Friday, September 9, 2011



Look around – and you’ll easily find a plethora of visionless CEOs arbitrarily deciding which business areas should a company enter and which it should leave, without giving a glimmer of thought to whether their organisations have the wherewithal to succeed in chosen battlefield. The astoundingly mammoth list of failed M&As is evidence of the same. More evidence is provided by the speed with which CEOs are being eased out of their jobs – from Yahoo to Google to Tiger Airways to Wipro to RIM, from new-age to traditional industries, companies and CEOs seem to be deciding on new businesses based more on the “fools dare where...” ideology than basing the same on a logical and structured capability and competence advancement agenda. I usually write what my readers term ‘light stuff’ – easy on the eyes and amusing on the brain – and would have used this column to simply berate those organisations that don’t have structured plans to develop competencies and would have praised those that did. But I realized that even for an organisation that in all sincerity wants to set in motion a long term plan that could match its capabilities and vision, there practically exists no ‘readymade’ model that one could implement straight off the board to document one’s competencies. Worse, there’s no telling which competence fits where and is how important for future growth!

Guess what, for a change, I decided to ditch the ‘light stuff’ trademark and to go ahead and benchmark the methodology that is followed by the best in class to match vision with strengths, goals with skills, objectives with focused training – I call it the C2A2 model; in other words, the ‘Capabilities and Competencies Advancement Agenda’! Of course, the ‘C2A2’ term might seem pure limerick at its best, meant to invoke ‘term recall’ in the minds of the reader. But irrespective of the play of the term, the fact is that implementing such a competence development agenda in your organisation – whatever you call it, as long you have a process that does it – might just save your firm from getting decimated in the near future.

Maruti Suzuki and Walmart

An imperative reason for corporations to take up the C2A2 model is the fact that immediately, the top management within the organisation is forced – or encouraged – to match their irreverent business vision (which may have been earlier propagated more due to their ego) with the competencies that are documented within the organisation. In other words, call it what you may, but even if you have documents floating around in various business of your organisation that have mapped out various strengths and weaknesses of those businesses, you’re well started already. But wait, there’s much more left – and that’s where I hit you with the jargon.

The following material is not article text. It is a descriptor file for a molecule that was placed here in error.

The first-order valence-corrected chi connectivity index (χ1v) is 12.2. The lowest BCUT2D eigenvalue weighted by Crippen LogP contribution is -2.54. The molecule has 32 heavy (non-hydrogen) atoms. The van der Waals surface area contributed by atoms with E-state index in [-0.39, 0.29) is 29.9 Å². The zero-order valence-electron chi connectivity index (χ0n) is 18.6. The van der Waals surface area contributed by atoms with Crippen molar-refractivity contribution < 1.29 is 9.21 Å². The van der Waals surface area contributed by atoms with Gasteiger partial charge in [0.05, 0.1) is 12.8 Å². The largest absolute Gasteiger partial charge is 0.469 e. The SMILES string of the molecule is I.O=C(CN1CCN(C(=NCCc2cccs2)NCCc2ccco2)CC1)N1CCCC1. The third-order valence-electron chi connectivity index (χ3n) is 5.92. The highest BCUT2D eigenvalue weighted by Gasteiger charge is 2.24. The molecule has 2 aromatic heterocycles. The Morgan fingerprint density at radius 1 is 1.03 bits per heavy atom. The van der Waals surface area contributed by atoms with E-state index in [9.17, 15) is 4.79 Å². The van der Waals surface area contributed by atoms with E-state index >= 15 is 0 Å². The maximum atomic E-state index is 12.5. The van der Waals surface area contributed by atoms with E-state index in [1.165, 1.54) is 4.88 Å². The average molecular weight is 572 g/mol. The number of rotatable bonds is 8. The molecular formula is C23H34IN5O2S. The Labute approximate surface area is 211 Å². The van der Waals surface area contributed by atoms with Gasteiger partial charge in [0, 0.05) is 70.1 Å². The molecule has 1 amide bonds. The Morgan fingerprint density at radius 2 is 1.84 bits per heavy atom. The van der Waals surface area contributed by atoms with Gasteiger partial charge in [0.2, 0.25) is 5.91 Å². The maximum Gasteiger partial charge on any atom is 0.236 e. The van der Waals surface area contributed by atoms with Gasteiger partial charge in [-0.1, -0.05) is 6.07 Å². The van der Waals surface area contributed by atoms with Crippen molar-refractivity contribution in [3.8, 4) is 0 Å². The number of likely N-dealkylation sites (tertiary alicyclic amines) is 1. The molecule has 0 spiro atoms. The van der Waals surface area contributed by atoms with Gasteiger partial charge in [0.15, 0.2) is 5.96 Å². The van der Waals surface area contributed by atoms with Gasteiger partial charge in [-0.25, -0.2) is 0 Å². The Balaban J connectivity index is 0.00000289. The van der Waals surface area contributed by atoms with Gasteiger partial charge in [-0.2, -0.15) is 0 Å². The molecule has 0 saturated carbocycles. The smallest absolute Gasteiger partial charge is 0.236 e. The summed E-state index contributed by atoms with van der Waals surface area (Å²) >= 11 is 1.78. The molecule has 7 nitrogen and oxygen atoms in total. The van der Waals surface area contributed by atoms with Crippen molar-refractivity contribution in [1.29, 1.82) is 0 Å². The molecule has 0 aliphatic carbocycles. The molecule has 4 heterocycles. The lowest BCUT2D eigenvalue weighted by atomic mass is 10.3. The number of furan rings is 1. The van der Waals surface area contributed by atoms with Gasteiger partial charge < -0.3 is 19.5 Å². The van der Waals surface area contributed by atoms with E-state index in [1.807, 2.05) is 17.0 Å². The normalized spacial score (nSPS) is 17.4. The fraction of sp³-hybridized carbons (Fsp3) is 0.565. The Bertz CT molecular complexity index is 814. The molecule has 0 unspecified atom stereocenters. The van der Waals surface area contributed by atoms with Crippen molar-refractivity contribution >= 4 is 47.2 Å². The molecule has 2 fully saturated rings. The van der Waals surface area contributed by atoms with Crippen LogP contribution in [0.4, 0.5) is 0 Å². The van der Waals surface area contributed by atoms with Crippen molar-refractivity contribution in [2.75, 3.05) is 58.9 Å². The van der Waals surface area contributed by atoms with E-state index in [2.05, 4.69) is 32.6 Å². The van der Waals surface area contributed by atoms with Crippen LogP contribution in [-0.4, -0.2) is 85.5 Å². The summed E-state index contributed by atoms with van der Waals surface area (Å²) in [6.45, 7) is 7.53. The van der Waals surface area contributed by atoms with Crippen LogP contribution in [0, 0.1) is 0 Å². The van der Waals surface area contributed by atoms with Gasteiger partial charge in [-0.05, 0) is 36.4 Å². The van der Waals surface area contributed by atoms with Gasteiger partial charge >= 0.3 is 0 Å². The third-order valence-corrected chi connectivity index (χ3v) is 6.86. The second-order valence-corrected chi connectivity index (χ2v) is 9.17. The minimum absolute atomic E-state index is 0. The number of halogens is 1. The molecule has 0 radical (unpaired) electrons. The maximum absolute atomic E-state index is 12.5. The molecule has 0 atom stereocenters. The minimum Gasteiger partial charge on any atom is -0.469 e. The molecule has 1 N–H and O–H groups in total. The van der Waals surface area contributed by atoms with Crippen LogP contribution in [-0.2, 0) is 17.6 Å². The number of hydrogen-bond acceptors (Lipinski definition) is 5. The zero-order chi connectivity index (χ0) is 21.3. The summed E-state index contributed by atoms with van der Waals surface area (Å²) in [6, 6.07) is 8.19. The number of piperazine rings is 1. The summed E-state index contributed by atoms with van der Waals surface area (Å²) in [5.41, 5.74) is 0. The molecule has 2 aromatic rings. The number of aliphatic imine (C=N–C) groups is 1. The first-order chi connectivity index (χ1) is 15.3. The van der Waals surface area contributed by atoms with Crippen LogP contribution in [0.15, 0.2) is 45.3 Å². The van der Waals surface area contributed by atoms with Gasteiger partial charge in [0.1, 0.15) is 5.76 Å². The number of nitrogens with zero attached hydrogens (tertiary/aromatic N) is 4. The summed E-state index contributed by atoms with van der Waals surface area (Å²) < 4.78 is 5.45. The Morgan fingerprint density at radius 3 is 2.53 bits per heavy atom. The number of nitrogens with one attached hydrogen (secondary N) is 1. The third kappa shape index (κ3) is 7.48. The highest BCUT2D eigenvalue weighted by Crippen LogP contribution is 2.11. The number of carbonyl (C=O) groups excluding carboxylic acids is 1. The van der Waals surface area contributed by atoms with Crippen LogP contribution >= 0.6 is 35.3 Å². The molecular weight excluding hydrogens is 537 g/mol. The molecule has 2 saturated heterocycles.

Capabilities within any organisation should be visibly perceived in two basic forms, namely HardCaps and SoftCaps. Hard capabilities, or HardCaps, show themselves in the forms of visible ‘hard’ items that can be seen. For example, machinery, cash, personnel, number of patents et al, are HardCaps. Soft capabilities, or SoftCaps, show themselves up in the form of ‘soft’ items that cannot be necessarily seen, rather can be perceived. The backbone of any company’s strategic architecture is made up of the combination of HardCaps & SoftCaps. HardCaps can be quantified. But Hard Capabilities are ruled by Soft Capabilities and this is where the problem arises. It is much difficult to maintain and understand SoftCaps. Knowledge management, process manuals, ISO et al, are all attempts by any organisation to maintain a Hard interface on Soft Capabilities. The corollary is that SoftCaps are most difficult for competitors to replicate and hence can become the basis for extremely long sustainable competitive advantages. But a corporation cannot succeed on Soft- Caps alone. There has to be a most practicable combination of Soft Capabilities and Hard Capabilities for any company to succeed.

So how does one understand which ‘Caps’ is more important? And which less? And how does one know which capability does one need to develop and which to destroy? Differentiating your capabilities using the Structural Capabilities Architecture is one solution that provides the answers.


Structural Capabilities within any organisation belong to four categories. Doorway, Elemental, Enrichment and Power Leadership Capabilities. Once you have categorised each and every capability under these heads, you would automatically understand which ones you need to maintain, develop and which ones you need to leave go.